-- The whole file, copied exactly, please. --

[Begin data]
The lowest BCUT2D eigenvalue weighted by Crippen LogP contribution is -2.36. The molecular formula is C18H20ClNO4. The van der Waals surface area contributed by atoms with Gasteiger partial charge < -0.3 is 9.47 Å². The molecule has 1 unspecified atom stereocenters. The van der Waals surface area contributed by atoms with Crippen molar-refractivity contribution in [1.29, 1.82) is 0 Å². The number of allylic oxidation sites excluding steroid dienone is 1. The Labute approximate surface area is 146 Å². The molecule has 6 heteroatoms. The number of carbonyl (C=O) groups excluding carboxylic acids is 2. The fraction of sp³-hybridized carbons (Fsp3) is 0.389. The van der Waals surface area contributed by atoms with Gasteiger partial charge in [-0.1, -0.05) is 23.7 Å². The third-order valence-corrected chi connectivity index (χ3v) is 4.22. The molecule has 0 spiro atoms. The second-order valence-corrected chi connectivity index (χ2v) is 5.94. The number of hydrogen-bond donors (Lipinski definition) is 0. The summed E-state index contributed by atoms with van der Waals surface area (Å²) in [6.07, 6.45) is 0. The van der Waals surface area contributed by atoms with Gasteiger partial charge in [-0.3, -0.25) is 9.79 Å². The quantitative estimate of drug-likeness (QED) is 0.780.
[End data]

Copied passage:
The lowest BCUT2D eigenvalue weighted by Crippen LogP contribution is -2.36. The molecular formula is C18H20ClNO4. The van der Waals surface area contributed by atoms with Gasteiger partial charge < -0.3 is 9.47 Å². The molecule has 1 unspecified atom stereocenters. The van der Waals surface area contributed by atoms with Crippen molar-refractivity contribution in [1.29, 1.82) is 0 Å². The number of allylic oxidation sites excluding steroid dienone is 1. The Labute approximate surface area is 146 Å². The molecule has 6 heteroatoms. The number of carbonyl (C=O) groups excluding carboxylic acids is 2. The fraction of sp³-hybridized carbons (Fsp3) is 0.389. The van der Waals surface area contributed by atoms with Gasteiger partial charge in [-0.1, -0.05) is 23.7 Å². The third-order valence-corrected chi connectivity index (χ3v) is 4.22. The molecule has 0 spiro atoms. The second-order valence-corrected chi connectivity index (χ2v) is 5.94. The number of hydrogen-bond donors (Lipinski definition) is 0. The summed E-state index contributed by atoms with van der Waals surface area (Å²) in [6.07, 6.45) is 0. The van der Waals surface area contributed by atoms with Gasteiger partial charge in [-0.3, -0.25) is 9.79 Å². The quantitative estimate of drug-likeness (QED) is 0.780.